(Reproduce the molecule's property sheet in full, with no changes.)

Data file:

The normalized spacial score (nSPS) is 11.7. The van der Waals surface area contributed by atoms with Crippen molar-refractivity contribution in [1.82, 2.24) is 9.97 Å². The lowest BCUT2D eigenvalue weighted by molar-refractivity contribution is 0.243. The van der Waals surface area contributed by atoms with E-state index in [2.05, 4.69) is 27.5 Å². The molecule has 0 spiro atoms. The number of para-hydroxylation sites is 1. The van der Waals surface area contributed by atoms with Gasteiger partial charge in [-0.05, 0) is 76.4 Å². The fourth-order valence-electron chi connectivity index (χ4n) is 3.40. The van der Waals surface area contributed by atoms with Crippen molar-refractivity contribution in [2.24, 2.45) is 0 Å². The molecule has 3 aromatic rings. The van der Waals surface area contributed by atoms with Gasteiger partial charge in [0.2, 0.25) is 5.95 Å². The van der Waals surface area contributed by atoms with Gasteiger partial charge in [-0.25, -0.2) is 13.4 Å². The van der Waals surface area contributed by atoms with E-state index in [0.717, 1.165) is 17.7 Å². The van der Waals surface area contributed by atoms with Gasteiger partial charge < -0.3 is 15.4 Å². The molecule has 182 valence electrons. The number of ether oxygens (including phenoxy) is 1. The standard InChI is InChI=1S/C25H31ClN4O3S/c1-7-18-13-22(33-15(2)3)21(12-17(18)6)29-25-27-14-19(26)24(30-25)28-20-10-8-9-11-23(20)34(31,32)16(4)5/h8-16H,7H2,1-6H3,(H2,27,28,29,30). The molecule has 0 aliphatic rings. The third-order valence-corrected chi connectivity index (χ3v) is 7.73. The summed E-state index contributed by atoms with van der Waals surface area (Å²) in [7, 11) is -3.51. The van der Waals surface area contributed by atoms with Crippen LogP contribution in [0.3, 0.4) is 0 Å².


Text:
The normalized spacial score (nSPS) is 11.7. The van der Waals surface area contributed by atoms with Crippen molar-refractivity contribution in [1.82, 2.24) is 9.97 Å². The lowest BCUT2D eigenvalue weighted by molar-refractivity contribution is 0.243. The van der Waals surface area contributed by atoms with E-state index in [2.05, 4.69) is 27.5 Å². The molecule has 0 spiro atoms. The number of para-hydroxylation sites is 1. The van der Waals surface area contributed by atoms with Gasteiger partial charge in [-0.05, 0) is 76.4 Å². The fourth-order valence-electron chi connectivity index (χ4n) is 3.40. The van der Waals surface area contributed by atoms with Crippen molar-refractivity contribution in [2.24, 2.45) is 0 Å². The molecule has 3 aromatic rings. The van der Waals surface area contributed by atoms with Gasteiger partial charge in [0.2, 0.25) is 5.95 Å². The van der Waals surface area contributed by atoms with Gasteiger partial charge in [-0.25, -0.2) is 13.4 Å². The van der Waals surface area contributed by atoms with E-state index in [0.717, 1.165) is 17.7 Å². The van der Waals surface area contributed by atoms with Gasteiger partial charge < -0.3 is 15.4 Å². The molecule has 182 valence electrons. The number of ether oxygens (including phenoxy) is 1. The standard InChI is InChI=1S/C25H31ClN4O3S/c1-7-18-13-22(33-15(2)3)21(12-17(18)6)29-25-27-14-19(26)24(30-25)28-20-10-8-9-11-23(20)34(31,32)16(4)5/h8-16H,7H2,1-6H3,(H2,27,28,29,30). The molecule has 0 aliphatic rings. The third-order valence-corrected chi connectivity index (χ3v) is 7.73. The summed E-state index contributed by atoms with van der Waals surface area (Å²) in [7, 11) is -3.51. The van der Waals surface area contributed by atoms with Crippen LogP contribution in [0.3, 0.4) is 0 Å².